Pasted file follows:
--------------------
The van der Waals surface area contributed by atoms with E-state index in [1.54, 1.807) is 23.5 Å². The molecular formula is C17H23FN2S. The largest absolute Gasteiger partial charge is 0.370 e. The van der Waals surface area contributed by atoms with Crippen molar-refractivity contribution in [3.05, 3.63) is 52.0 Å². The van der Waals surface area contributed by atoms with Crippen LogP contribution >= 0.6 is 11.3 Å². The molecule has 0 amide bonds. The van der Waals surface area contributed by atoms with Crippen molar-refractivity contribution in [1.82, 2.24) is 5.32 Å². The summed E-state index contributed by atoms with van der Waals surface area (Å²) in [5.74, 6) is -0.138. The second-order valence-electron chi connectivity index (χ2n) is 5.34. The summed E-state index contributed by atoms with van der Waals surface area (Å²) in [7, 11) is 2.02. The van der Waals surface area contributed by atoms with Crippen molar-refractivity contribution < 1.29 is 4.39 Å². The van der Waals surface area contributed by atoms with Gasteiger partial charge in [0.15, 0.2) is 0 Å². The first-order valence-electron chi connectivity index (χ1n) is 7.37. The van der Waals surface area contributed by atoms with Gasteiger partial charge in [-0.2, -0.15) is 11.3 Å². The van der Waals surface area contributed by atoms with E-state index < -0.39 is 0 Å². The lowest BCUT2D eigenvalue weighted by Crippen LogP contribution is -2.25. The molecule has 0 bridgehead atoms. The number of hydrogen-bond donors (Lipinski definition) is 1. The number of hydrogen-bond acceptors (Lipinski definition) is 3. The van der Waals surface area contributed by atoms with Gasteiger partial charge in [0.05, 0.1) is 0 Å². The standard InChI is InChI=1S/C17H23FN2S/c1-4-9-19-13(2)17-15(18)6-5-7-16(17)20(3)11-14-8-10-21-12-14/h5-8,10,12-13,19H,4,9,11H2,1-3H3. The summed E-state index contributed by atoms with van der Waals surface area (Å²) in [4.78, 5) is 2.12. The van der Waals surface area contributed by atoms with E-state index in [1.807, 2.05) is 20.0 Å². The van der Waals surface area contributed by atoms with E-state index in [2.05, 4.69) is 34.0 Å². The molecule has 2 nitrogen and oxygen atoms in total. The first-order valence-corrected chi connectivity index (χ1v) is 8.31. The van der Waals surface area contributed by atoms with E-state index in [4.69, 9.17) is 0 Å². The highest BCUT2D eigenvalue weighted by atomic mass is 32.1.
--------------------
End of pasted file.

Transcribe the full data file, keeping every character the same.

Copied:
The van der Waals surface area contributed by atoms with E-state index in [1.54, 1.807) is 23.5 Å². The molecular formula is C17H23FN2S. The largest absolute Gasteiger partial charge is 0.370 e. The van der Waals surface area contributed by atoms with Crippen molar-refractivity contribution in [3.05, 3.63) is 52.0 Å². The van der Waals surface area contributed by atoms with Crippen LogP contribution >= 0.6 is 11.3 Å². The molecule has 0 amide bonds. The van der Waals surface area contributed by atoms with Crippen molar-refractivity contribution in [1.82, 2.24) is 5.32 Å². The summed E-state index contributed by atoms with van der Waals surface area (Å²) in [5.74, 6) is -0.138. The second-order valence-electron chi connectivity index (χ2n) is 5.34. The summed E-state index contributed by atoms with van der Waals surface area (Å²) in [7, 11) is 2.02. The van der Waals surface area contributed by atoms with Crippen molar-refractivity contribution < 1.29 is 4.39 Å². The van der Waals surface area contributed by atoms with Gasteiger partial charge in [0.15, 0.2) is 0 Å². The first-order valence-electron chi connectivity index (χ1n) is 7.37. The van der Waals surface area contributed by atoms with Gasteiger partial charge in [-0.2, -0.15) is 11.3 Å². The van der Waals surface area contributed by atoms with E-state index < -0.39 is 0 Å². The lowest BCUT2D eigenvalue weighted by Crippen LogP contribution is -2.25. The molecule has 0 bridgehead atoms. The number of hydrogen-bond donors (Lipinski definition) is 1. The number of hydrogen-bond acceptors (Lipinski definition) is 3. The van der Waals surface area contributed by atoms with Gasteiger partial charge in [0.05, 0.1) is 0 Å². The standard InChI is InChI=1S/C17H23FN2S/c1-4-9-19-13(2)17-15(18)6-5-7-16(17)20(3)11-14-8-10-21-12-14/h5-8,10,12-13,19H,4,9,11H2,1-3H3. The summed E-state index contributed by atoms with van der Waals surface area (Å²) in [4.78, 5) is 2.12. The van der Waals surface area contributed by atoms with E-state index in [1.807, 2.05) is 20.0 Å². The van der Waals surface area contributed by atoms with E-state index in [2.05, 4.69) is 34.0 Å². The molecule has 2 nitrogen and oxygen atoms in total. The first-order valence-corrected chi connectivity index (χ1v) is 8.31. The van der Waals surface area contributed by atoms with E-state index in [4.69, 9.17) is 0 Å². The highest BCUT2D eigenvalue weighted by atomic mass is 32.1.